Resistance to the bicycle
Before public transit or personal vehicles, the bicycle became the primary vehicle for worker mobility. It increased a rider’s geographical reach, for either work or school. Yet with any innovation comes suspicion: at first, people complained that “wheelers” were ending up with “bicycle face.” This was described as a condition featuring dark shadows under the eyes, drawn lips, and an “expression of weariness.” As it became more common for women to be on bicycles, the increased freedom they experienced led to complaints. Women riders were warned they were becoming “mannish,” or that cycling could lead to a whole list of possible female health problems. The prevailing conservative view as that women were vulnerable to the physical and metal excitement of the sport.
These days, conflict around bicycles is more often related to traffic concerns. Shared space does lead to conflict: both drivers and cyclists show preference for separated bike lanes. Although separated bike lanes make cycling more accessible to a greater number of people, drivers often express concern that the lost space will create additional traffic congestion. A number of cities, with careful planning and monitoring, have found that separated lanes create no change in traffic. Hesitant riders are emboldened to try cycling and leave their cars at home. Bicycles are a more efficient use of space.
Infrastructure support for cultural change
Resistance also comes from potential riders who fear the risks they might be taking. Cycling is riskier in places where there is no cycling infrastructure, cycling-supportive traffic law, or riding culture. In places where governments invest in infrastructure, studies have repeatedly shown excellent returns on investment; one study out of New Zealand showed over 20 times ROI. Some of this benefit comes from the feedback-loop created as people get on their bikes. As hesitant-but-interested people are convinced to try, they normalize cycling. Cultural normalization brings more people onto the roads. The benefits of low-cost and health-promoting transport are attractive to many people if routes are safe and available.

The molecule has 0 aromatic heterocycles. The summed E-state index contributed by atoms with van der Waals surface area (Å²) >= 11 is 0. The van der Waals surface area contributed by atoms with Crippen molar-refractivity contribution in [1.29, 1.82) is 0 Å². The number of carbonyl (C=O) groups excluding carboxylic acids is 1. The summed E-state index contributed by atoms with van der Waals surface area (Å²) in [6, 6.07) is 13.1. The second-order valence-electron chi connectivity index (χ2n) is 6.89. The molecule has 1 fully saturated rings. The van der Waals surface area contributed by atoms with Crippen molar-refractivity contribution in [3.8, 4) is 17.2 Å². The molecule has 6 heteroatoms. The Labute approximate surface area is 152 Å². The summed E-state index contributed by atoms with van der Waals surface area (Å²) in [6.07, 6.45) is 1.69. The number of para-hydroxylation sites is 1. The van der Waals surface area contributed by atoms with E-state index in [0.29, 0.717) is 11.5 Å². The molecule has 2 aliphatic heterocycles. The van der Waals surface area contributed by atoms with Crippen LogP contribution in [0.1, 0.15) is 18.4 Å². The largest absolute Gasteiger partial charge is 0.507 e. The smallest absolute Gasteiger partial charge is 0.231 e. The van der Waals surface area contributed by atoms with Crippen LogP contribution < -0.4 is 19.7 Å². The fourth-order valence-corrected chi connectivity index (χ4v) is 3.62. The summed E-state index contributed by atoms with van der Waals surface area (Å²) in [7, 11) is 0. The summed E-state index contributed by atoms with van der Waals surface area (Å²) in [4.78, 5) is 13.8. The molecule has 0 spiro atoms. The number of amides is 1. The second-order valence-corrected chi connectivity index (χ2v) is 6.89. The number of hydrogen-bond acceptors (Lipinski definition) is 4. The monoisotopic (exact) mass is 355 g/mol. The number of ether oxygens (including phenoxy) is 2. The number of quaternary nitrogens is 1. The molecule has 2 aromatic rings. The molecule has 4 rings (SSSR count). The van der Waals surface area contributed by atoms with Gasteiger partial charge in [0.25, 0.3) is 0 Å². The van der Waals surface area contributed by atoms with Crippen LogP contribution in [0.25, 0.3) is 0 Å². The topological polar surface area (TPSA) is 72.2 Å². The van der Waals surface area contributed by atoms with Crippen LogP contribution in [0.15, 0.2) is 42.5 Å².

Cycling for the future
The UN’s World Bicycle Day encourages member states to promote bicycles. Infrastructure investment and bicyclist-friendly legal frameworks usher in a cultural shift toward the bike. Bike lanes and parking solutions return many times their value to municipalities. (Durable flexible bollards lower the ongoing replacement cost of broken bollards while allowing emergency vehicles access to bike lanes.)
The bike is a global solution that affects the locality. It is a small, light, and cheap way to find nimble transport on an increasingly populated planet. From 1950 until today, the world population has gone from 2.5 billion to 7.7 billion people. By 2100, the UN estimates that the population will be about 11 billion people. Moving all those people in single-occupant cars at rush hour would be a disaster for urban environments.
Climate change also asks us to evaluate transportation options with respect to carbon output. Cycling is not carbon free. Infrastructure and production produce some carbon, as does the rider’s calorie expenditure—but both in tiny amounts compared to the car. Currently, cycling accounts for 6% of miles travelled: if this increased to 14% of travel, it would cause an 11% fall in carbon emissions. That’s a big impact made by a small change.
Globally, and for big cities, bikes add a lot of value. They also support the vitality of neighborhoods, putting people on the street. For many people, the bike also provides freedom and exercise with physical and emotional benefits. It’s clear that bicycles provide a surprising level of payback given they’re such low-profile, low-cost machines.